Davos Notes: Contrition, Paralysis, and the Embrace of Faith and Philanthropy Take Hold

Day Two in Davos and some dominant themes are taking hold: contrition, paralysis, and the embrace of faith and philanthropy.

Yesterday, I wrote about the aura of contrition surrounding the financial types here, wafting off them like cheap cologne on a disco Lothario.

Today, at an off-the-record gathering of international editors and reporters, the contrition had spread to financial journalists. There was the sense that many had missed the boat, failing to ask the tough questions -- and, even when they did, failing to stay on the story until it broke through the static.

That sense dominated discussions even after the session had ended. The mainstream media's ADD -- the desire to always look for the new hot story, instead of digging deeper into a complex one -- was deemed partly responsible for the failure.

And since there were those who got it right -- including Nouriel Roubini (who was there) and financial analyst Steve Eisman (who wasn't) -- there was the feeling that many more in the media could have gotten to the truth before it was too late. And if they had, who knows what could have happened?

The widespread contrition permeating Davos is matched by an unnerving feeling of paralysis. The people here -- and we are talking about some of the most influential people on the planet -- seem confused, at a loss about how to attack the financial crisis. No one seems to think that the steps being taken are sufficient. It's as if we are watching things unravel -- how many times, for example, are we gong to hear that layoffs have exceeded expectations? -- but are powerless to stop the unraveling.

If bankers and politicians were stocks, the people here would be shorting them (although there is definitely still a "buy" on Barack Obama, as the warm reception for Valerie Jarrett, who spoke here on his behalf, shows). But attendees would be gobbling up shares in philanthropy and faith. At today's conversation about how new catalysts -- such as the innovative use of technology and social media -- can be used to stimulate new forms of interfaith dialogue, religious leaders of all persuasions, including Jim Wallis of Sojourners, Jonathan Sacks, the chief rabbi of the United Hebrew Congregations in the United Kingdom, and Mustafa Ceric, Grand Mufti of Bosnia, talked about how they are seeing a surge in people turning to faith. It was interesting to watch as our moderator, Jonathan Zittrain, the Harvard law professor who wrote The Future of the Internet and How to Stop It, surfed MySpace and Facebook, pointing out on a big screen group after group dedicated to faith and interfaith dialogue.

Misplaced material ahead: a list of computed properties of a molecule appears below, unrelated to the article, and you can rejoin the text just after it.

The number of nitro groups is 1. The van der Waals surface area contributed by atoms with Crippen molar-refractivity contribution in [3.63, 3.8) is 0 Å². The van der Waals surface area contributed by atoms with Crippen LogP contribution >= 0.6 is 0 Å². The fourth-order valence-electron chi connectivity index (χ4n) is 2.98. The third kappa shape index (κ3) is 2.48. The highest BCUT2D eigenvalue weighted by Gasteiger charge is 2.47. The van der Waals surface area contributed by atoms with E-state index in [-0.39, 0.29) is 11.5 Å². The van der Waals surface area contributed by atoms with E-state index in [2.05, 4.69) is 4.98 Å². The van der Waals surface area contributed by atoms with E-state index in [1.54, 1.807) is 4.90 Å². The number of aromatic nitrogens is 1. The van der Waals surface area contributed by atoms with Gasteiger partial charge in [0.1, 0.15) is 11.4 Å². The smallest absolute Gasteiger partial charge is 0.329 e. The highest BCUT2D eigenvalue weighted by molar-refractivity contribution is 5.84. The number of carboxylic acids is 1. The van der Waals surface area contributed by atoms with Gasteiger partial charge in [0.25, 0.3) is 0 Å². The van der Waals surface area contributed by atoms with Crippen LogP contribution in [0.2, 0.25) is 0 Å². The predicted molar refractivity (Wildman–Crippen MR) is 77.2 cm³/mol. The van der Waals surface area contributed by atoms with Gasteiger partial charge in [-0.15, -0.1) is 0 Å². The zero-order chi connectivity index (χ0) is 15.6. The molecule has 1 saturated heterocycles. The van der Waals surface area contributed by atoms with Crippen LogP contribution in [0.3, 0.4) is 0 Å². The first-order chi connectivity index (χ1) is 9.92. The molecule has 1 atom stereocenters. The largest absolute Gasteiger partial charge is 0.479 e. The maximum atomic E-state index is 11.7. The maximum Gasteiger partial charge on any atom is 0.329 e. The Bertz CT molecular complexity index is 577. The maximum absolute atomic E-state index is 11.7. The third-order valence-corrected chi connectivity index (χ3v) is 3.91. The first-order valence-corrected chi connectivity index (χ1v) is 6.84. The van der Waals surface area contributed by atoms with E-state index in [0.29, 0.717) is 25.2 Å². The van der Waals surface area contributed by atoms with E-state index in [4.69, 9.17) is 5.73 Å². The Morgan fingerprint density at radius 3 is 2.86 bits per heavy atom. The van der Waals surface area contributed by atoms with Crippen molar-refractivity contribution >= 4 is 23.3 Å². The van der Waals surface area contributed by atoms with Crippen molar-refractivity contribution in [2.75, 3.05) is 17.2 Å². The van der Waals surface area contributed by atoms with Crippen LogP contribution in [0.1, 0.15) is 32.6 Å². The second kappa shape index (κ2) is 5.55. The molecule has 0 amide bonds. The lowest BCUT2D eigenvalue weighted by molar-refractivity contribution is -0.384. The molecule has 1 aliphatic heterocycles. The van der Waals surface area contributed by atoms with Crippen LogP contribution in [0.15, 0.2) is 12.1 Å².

The embrace of philanthropy has also infused much of the conversation at Davos. Like yesterday's panel on "Philanthrocapitalism," today's lunch discussion, "From Philanthrocapitalism to Philanthrocrisis," attracted an overflow crowd. Of course, that may have had something to do with the makeup of the panel: Tony Blair, Bill Clinton, Bill Gates, Richard Branson, Nobel Prize winning microfinance pioneer Muhammad Yunus, and Jet Li. Not a bad little group to have lunch with.

I, unfortunately, had to leave before the end of the philanthropy discussion to take part in the interfaith discussion (that's my problem, whenever I have to choose between this or that, I always choose this and that). But before I left, Blair, who has been working through his Tony Blair Faith Foundation to help eradicate the million deaths a year resulting from malaria, spoke about philanthropy filling, with innovation and vitality, the gap "between state action and individuals acting on their own."

Earlier in the day, I had made it to CNBC's mountaintop studio to do a segment on "Squawk Box." While I was in the green room (which, incidentally, has some of the best food in Davos), I was chatting with Bill Brodsky, CEO of the Chicago Board Options Exchange, and his lovely wife. "We did well," he told me, explaining how exchanges had escaped the fate of the banking industry. "There are real regulations we abide by. Regulatory consistency and coordination have made all the difference." A word to the wise for all those unregulated-markets dinosaurs still roaming Davos and the rest of the Earth.

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